Ramalho, E. E., Main, M. B., Alvarenga, G. C., & Oliveira‐Santos, L. G. R. (2021). Walking on water: the unexpected evolution of arboreal lifestyle in a large top predator in the Amazon flooded forests. Ecology, 0(0), e03286.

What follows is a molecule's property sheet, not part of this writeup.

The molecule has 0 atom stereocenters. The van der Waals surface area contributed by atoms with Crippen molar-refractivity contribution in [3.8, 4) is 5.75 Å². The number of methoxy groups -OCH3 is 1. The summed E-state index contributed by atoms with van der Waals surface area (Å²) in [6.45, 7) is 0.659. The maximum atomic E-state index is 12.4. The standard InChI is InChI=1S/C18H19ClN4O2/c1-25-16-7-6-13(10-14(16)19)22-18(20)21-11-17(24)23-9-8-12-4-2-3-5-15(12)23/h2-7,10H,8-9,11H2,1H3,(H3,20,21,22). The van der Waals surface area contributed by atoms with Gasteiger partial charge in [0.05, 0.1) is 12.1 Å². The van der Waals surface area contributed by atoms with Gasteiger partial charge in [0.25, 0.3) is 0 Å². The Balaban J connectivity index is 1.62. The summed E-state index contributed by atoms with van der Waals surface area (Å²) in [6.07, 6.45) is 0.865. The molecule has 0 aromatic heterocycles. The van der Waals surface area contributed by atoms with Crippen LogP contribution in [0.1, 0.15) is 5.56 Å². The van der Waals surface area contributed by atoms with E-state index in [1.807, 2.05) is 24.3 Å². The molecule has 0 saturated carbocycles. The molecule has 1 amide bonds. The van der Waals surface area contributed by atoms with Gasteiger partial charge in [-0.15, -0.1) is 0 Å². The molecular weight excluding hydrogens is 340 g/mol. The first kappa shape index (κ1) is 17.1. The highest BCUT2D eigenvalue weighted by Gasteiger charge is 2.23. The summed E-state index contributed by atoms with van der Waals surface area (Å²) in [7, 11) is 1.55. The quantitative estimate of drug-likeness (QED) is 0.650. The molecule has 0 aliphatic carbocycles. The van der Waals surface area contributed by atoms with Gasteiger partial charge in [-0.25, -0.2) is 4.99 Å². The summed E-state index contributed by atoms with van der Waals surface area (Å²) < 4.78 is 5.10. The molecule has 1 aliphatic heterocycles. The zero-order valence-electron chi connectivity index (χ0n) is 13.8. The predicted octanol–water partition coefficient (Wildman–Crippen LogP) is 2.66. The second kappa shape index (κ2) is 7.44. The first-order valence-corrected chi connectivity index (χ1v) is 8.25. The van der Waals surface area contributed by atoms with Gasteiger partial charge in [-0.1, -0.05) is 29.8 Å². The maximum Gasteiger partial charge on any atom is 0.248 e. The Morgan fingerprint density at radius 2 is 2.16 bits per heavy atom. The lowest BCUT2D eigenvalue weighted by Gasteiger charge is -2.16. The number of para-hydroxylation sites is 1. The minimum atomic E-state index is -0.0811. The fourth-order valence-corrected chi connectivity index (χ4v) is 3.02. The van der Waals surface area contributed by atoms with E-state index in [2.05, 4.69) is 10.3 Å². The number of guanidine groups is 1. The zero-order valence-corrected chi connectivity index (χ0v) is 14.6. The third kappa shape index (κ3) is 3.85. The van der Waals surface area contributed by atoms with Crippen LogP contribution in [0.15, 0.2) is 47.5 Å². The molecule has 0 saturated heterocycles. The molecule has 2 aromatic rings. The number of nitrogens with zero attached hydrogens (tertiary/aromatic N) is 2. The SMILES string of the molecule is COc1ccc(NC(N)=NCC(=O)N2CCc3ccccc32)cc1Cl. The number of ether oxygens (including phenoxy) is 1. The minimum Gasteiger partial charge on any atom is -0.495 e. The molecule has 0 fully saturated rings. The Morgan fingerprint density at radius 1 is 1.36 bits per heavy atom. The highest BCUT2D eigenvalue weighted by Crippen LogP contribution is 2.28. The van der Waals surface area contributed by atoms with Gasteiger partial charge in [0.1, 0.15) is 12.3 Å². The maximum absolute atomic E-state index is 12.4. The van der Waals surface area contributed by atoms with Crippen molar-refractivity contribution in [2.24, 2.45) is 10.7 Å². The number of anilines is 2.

Large felids (>30 kg) have exclusively carnivorous diets and depend upon medium and large terrestrial prey to fuel high metabolic demands (Sunquist and Sunquist 2002, Carbone et al. 2007). Although some of them commonly use trees for resting, hunting, avoiding predators or competitors (e.g., leopards Panthera pardus ‐ Le Roux & Skinner, 1989 and pumas Puma concolor ‐ Santos et al. 2014), and others may prey on arboreal, aquatic and semi‐aquatic species (e.g., jaguars Panthera onca ‐ Azevedo & Verdade, 2012; and tigers Panthera tigris ‐ Mukherjee & Sen Sarkar, 2013), there are no documented cases of large felids living a primarily arboreal existence for extended periods. Here, we report the evolution of a unique lifestyle for a large terrestrial top predator, in which jaguars live an arboreal and semi‐aquatic existence for 3‐4 months of the year in a completely flooded environment during the annual high‐water season of the Amazon River Basin (Fig. 1).